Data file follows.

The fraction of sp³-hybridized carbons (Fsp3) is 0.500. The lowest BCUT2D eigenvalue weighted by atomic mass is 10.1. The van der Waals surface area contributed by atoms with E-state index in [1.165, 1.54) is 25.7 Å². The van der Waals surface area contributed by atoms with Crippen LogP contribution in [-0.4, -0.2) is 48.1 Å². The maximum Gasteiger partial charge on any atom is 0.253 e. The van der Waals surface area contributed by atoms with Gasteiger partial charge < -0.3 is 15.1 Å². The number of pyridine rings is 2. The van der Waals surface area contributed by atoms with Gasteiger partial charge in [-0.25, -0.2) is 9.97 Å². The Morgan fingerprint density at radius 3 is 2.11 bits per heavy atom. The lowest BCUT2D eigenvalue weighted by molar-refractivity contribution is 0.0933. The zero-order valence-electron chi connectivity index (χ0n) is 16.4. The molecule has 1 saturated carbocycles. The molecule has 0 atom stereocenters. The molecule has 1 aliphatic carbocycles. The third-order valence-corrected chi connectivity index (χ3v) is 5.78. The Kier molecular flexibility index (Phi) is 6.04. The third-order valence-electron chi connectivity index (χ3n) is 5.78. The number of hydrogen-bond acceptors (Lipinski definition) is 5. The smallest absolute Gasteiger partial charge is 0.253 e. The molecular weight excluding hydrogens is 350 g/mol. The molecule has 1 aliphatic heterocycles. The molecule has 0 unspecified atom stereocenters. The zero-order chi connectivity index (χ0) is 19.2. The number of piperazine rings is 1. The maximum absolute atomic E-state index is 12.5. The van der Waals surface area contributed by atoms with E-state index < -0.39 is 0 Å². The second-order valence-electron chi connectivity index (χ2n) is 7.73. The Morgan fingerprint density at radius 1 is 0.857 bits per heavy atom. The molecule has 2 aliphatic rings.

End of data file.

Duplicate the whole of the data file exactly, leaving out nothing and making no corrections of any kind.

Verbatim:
The fraction of sp³-hybridized carbons (Fsp3) is 0.500. The lowest BCUT2D eigenvalue weighted by atomic mass is 10.1. The van der Waals surface area contributed by atoms with E-state index in [1.165, 1.54) is 25.7 Å². The van der Waals surface area contributed by atoms with Crippen LogP contribution in [-0.4, -0.2) is 48.1 Å². The maximum Gasteiger partial charge on any atom is 0.253 e. The van der Waals surface area contributed by atoms with Gasteiger partial charge < -0.3 is 15.1 Å². The number of pyridine rings is 2. The van der Waals surface area contributed by atoms with Gasteiger partial charge in [-0.25, -0.2) is 9.97 Å². The Morgan fingerprint density at radius 3 is 2.11 bits per heavy atom. The lowest BCUT2D eigenvalue weighted by molar-refractivity contribution is 0.0933. The zero-order valence-electron chi connectivity index (χ0n) is 16.4. The molecule has 1 saturated carbocycles. The molecule has 0 atom stereocenters. The molecule has 1 aliphatic carbocycles. The third-order valence-corrected chi connectivity index (χ3v) is 5.78. The Kier molecular flexibility index (Phi) is 6.04. The third-order valence-electron chi connectivity index (χ3n) is 5.78. The number of hydrogen-bond acceptors (Lipinski definition) is 5. The smallest absolute Gasteiger partial charge is 0.253 e. The molecular weight excluding hydrogens is 350 g/mol. The molecule has 1 aliphatic heterocycles. The molecule has 0 unspecified atom stereocenters. The zero-order chi connectivity index (χ0) is 19.2. The number of piperazine rings is 1. The maximum absolute atomic E-state index is 12.5. The van der Waals surface area contributed by atoms with E-state index < -0.39 is 0 Å². The second-order valence-electron chi connectivity index (χ2n) is 7.73. The Morgan fingerprint density at radius 1 is 0.857 bits per heavy atom. The molecule has 2 aliphatic rings.